At least I should be thankful that I have the day off today and so I can stay in bed, more or less.
In other news, I did not participate in the campus-wide walkouts scheduled for yesterday. And then I got a paper from one of my students that convinced me that I made the wrong decision. It was all about him being sick and tired of "everyone blaming the US for all the people who die in Iraq each year." Not only does he place the blame for the joint US/UK military embargo squarely on Saddam and Saddam alone, but he also said that all these dead Iraqi civilians, had they lived, would have gone on to develop anthrax and nuclear bombs and become "terrorist psychopaths" (that's a direct verbatim quotataion, by the by).
I have no words.
And apparently, nobody else can see how big of a fallacy it is to say "If you don't agree with American policy, you should go to another country." For the record, it's called an "either/or fallacy," because it implies that there are only two solutions to a problem; in this case, you can either agree wholeheartedly with everything the government does, or you can go away so Good Decent Americans don't have to be offended by your dissenting opinions.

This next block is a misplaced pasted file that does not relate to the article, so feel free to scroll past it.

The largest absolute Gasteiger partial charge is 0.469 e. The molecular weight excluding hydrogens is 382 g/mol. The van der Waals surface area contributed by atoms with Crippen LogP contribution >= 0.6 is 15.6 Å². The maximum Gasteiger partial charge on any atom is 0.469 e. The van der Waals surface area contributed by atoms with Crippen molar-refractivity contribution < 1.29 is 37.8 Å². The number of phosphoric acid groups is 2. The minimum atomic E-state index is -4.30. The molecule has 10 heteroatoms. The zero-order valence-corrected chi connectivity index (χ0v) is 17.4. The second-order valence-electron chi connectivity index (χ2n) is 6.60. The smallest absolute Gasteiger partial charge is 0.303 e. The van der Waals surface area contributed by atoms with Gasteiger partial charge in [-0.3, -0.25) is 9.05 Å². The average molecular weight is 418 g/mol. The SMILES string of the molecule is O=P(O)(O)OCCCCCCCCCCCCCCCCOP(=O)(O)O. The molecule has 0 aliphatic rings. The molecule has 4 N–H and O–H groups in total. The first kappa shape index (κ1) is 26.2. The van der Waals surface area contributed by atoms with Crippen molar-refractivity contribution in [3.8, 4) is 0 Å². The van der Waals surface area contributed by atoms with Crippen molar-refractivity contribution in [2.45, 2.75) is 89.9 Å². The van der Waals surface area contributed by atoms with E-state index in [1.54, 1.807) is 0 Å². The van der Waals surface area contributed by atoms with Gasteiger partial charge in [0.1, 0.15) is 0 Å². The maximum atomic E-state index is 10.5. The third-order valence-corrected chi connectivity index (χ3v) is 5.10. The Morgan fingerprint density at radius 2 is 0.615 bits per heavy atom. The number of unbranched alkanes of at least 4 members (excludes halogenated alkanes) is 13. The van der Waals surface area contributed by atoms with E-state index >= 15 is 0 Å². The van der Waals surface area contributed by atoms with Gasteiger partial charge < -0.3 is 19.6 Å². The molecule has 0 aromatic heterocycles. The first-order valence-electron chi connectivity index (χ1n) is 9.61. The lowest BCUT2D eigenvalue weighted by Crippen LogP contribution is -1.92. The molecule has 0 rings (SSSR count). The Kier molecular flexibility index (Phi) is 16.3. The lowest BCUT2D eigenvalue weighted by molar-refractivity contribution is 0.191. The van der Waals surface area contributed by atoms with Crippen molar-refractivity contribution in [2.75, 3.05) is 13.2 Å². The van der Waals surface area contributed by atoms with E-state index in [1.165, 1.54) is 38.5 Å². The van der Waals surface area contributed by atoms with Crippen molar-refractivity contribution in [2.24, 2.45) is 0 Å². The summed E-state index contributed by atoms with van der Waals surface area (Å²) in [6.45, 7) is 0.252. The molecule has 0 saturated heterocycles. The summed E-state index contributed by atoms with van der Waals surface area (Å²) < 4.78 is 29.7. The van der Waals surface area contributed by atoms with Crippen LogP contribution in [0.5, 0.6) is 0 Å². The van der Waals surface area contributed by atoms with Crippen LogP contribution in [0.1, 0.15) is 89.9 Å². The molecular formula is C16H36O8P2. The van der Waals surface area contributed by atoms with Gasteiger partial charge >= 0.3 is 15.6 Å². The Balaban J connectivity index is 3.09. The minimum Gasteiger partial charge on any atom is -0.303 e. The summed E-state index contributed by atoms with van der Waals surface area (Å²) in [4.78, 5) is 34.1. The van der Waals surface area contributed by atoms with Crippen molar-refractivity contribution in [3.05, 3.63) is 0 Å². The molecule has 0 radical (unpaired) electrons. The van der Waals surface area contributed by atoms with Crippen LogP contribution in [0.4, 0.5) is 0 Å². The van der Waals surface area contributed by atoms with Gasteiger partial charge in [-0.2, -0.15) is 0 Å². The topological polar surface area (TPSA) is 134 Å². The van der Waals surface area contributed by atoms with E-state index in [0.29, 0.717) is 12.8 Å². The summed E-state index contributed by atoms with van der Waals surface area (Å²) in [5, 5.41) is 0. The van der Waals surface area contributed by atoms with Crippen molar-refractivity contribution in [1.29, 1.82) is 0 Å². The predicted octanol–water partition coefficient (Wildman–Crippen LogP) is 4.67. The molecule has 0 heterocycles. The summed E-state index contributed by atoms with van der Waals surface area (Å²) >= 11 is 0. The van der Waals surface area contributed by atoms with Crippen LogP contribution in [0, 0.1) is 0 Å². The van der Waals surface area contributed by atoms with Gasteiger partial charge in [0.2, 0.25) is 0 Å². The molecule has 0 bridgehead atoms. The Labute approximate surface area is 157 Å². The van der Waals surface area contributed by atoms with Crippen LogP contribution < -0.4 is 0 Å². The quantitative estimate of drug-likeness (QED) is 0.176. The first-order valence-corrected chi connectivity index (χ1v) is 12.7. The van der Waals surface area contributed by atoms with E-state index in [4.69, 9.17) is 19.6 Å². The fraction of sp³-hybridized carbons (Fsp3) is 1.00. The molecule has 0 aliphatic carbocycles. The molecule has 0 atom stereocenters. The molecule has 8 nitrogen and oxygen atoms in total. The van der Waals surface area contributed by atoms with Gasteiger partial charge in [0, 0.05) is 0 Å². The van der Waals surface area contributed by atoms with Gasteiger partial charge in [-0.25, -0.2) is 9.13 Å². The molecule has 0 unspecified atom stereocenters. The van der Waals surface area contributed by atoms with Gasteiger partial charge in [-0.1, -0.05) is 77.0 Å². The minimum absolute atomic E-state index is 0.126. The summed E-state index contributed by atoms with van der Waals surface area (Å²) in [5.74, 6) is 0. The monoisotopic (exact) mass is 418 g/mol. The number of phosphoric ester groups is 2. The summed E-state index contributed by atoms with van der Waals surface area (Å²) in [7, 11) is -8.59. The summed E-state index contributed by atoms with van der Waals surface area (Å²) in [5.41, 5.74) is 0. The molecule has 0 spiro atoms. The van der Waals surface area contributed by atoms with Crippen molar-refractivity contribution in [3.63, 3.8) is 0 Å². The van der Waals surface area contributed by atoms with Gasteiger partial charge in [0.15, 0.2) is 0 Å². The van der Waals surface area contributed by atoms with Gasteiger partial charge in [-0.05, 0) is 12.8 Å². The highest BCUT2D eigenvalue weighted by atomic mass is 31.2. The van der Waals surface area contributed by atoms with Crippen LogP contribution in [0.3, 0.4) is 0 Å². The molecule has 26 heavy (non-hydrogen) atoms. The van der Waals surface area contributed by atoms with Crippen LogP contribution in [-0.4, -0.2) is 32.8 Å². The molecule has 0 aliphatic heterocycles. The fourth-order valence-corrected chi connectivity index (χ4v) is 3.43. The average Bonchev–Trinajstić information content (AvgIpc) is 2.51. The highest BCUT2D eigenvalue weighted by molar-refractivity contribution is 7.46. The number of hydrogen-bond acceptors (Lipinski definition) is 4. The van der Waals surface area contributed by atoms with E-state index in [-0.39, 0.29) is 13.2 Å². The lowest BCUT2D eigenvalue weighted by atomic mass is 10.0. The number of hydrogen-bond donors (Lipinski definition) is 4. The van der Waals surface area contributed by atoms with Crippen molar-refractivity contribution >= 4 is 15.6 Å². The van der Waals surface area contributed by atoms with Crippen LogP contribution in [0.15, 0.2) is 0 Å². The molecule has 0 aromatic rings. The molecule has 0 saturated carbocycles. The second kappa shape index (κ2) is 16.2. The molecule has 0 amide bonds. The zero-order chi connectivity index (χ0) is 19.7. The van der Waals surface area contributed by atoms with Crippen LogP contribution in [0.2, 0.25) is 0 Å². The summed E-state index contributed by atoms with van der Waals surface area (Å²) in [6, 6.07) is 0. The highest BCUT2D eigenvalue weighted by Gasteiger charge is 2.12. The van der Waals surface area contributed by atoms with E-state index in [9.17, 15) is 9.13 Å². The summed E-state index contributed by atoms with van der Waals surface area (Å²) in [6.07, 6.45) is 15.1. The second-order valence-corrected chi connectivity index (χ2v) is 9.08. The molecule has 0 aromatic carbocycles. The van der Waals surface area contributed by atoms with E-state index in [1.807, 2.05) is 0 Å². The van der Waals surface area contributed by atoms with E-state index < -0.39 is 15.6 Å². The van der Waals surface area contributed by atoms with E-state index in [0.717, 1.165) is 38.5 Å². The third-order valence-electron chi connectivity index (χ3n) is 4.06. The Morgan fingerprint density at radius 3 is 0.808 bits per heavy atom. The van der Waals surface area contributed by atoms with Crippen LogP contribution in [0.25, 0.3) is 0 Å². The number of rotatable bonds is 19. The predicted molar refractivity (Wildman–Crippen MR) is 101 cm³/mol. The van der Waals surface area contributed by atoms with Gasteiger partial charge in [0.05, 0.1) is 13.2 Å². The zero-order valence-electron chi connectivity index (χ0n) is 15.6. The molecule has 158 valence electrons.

I should also like the record to reflect that most people who oppose the antiwar movement and say "If you don't like it, go to Russia" (or whatever) were, during the Clinton administration, the same people who said it was not only a sacred right but a patriotic duty to disagree with government policy (particularly when it came to gun laws and welfare, but that's a whole different story).
The difference, of course, is that Clinton was a more tyrannical president than Bush is. Because Bush, even though his administration is piledriving new levels of paranoia and fear on the American people, and even though his government is syping more and more on American citizens, isn't doing anything to keep you from owning guns.
(And to all those who tell me that the Patriot Act is dragging us surely down the road to a fascist police state--isn't this exactly the sort of problem that the private ownership of firearms was supposed to prevent in the first place? Gosh, it's working real well, isn't it!)